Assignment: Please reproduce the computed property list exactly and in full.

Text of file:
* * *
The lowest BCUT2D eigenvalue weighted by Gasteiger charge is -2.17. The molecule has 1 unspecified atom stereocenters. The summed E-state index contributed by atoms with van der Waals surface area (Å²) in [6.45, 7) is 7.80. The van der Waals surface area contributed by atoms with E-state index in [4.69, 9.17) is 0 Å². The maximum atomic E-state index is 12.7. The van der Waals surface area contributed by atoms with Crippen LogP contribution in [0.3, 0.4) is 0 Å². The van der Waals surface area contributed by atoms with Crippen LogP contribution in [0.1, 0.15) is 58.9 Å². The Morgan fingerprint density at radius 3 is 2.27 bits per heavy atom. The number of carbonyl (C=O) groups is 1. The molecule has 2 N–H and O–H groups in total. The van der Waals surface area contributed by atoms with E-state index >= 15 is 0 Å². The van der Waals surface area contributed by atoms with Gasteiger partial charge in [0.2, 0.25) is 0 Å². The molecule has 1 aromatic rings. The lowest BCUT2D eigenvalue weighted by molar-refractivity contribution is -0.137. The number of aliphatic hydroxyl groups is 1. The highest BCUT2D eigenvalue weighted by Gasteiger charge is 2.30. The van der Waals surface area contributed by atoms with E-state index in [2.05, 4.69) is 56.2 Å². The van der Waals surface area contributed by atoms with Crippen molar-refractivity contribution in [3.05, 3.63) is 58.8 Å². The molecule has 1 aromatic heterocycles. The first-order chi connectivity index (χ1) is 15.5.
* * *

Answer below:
The lowest BCUT2D eigenvalue weighted by Gasteiger charge is -2.17. The molecule has 1 unspecified atom stereocenters. The summed E-state index contributed by atoms with van der Waals surface area (Å²) in [6.45, 7) is 7.80. The van der Waals surface area contributed by atoms with E-state index in [4.69, 9.17) is 0 Å². The maximum atomic E-state index is 12.7. The van der Waals surface area contributed by atoms with Crippen LogP contribution in [0.3, 0.4) is 0 Å². The van der Waals surface area contributed by atoms with Crippen LogP contribution in [0.1, 0.15) is 58.9 Å². The Morgan fingerprint density at radius 3 is 2.27 bits per heavy atom. The number of carbonyl (C=O) groups is 1. The molecule has 2 N–H and O–H groups in total. The van der Waals surface area contributed by atoms with E-state index >= 15 is 0 Å². The van der Waals surface area contributed by atoms with Gasteiger partial charge in [0.2, 0.25) is 0 Å². The molecule has 1 aromatic rings. The lowest BCUT2D eigenvalue weighted by molar-refractivity contribution is -0.137. The number of aliphatic hydroxyl groups is 1. The highest BCUT2D eigenvalue weighted by Gasteiger charge is 2.30. The van der Waals surface area contributed by atoms with E-state index in [2.05, 4.69) is 56.2 Å². The van der Waals surface area contributed by atoms with Crippen molar-refractivity contribution in [3.05, 3.63) is 58.8 Å². The molecule has 1 aromatic heterocycles. The first-order chi connectivity index (χ1) is 15.5.